The long-standing but unresolved debate of the virtues and values of multilateralism vs. unilateralism in American foreign policy is critically important in today's complicated world. To understand the history of each approach is to understand their opportunities and challenges for the future. The Best Laid Plans answers two central questions. First, why did the United States embrace the principles and practices of liberal multilateralism during World War II? Second, why did it cling to this vision of world order despite the outbreak of the Cold War in the late 1940s, as the "One World" that had been anticipated by U.S. postwar planners split into two rival global camps?
The book contends that neither the U.S. turn to liberal multilateralism nor the persistence of this orientation during the Cold War can be attributed solely or even primarily to the global power structure or crude considerations of material self-interest. Rather, Stewart Patrick argues that a combination of enduring identity commitments and new ideas, based on the lessons of recent, cataclysmic events, shaped the policy preferences of American central decision-makers in the Roosevelt and Truman administrations. Although the book is steeped in history, its conclusions have tremendous relevance for the contemporary era, when the United States once again finds itself at the apex of world power, and debates are rife about the role of multilateral cooperation in the realization of U.S. foreign policy objectives.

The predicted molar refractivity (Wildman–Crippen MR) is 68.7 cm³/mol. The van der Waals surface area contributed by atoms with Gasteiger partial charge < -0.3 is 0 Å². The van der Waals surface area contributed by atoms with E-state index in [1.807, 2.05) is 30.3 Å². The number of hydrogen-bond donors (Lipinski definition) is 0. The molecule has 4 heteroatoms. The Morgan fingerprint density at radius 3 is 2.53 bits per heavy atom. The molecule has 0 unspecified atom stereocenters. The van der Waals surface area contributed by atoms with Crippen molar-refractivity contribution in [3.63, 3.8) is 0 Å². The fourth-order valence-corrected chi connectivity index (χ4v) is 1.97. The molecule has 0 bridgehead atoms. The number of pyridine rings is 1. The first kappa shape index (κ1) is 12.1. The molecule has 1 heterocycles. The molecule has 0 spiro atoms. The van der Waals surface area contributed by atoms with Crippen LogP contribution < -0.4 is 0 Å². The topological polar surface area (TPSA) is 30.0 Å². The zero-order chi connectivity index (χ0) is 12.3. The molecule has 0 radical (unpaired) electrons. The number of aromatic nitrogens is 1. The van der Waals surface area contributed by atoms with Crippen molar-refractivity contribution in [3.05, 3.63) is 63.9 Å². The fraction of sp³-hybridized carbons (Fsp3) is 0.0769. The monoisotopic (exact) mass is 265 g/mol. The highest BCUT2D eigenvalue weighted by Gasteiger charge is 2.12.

Stewart Patrick is senior fellow and director of the International Institutions and Global Governance program at the Council on Foreign Relations. He is the coeditor of Multilateralism an U.S. Foreign Policy: Ambivalent Engagement (2002) and Good Intentions: Pledges of Aid for Post-Conflict Recovery (2000).
The authors argue that it is essential to begin working now to expand and establish rules and norms governing armed drones, thereby creating standards of behavior that other countries will be more likely to follow.
The author examines Pakistan's complex role in U.S. foreign policy and advocates for a two-pronged approach that works to quarantine threats while integrating Pakistan into the broader U.S. agenda in Asia.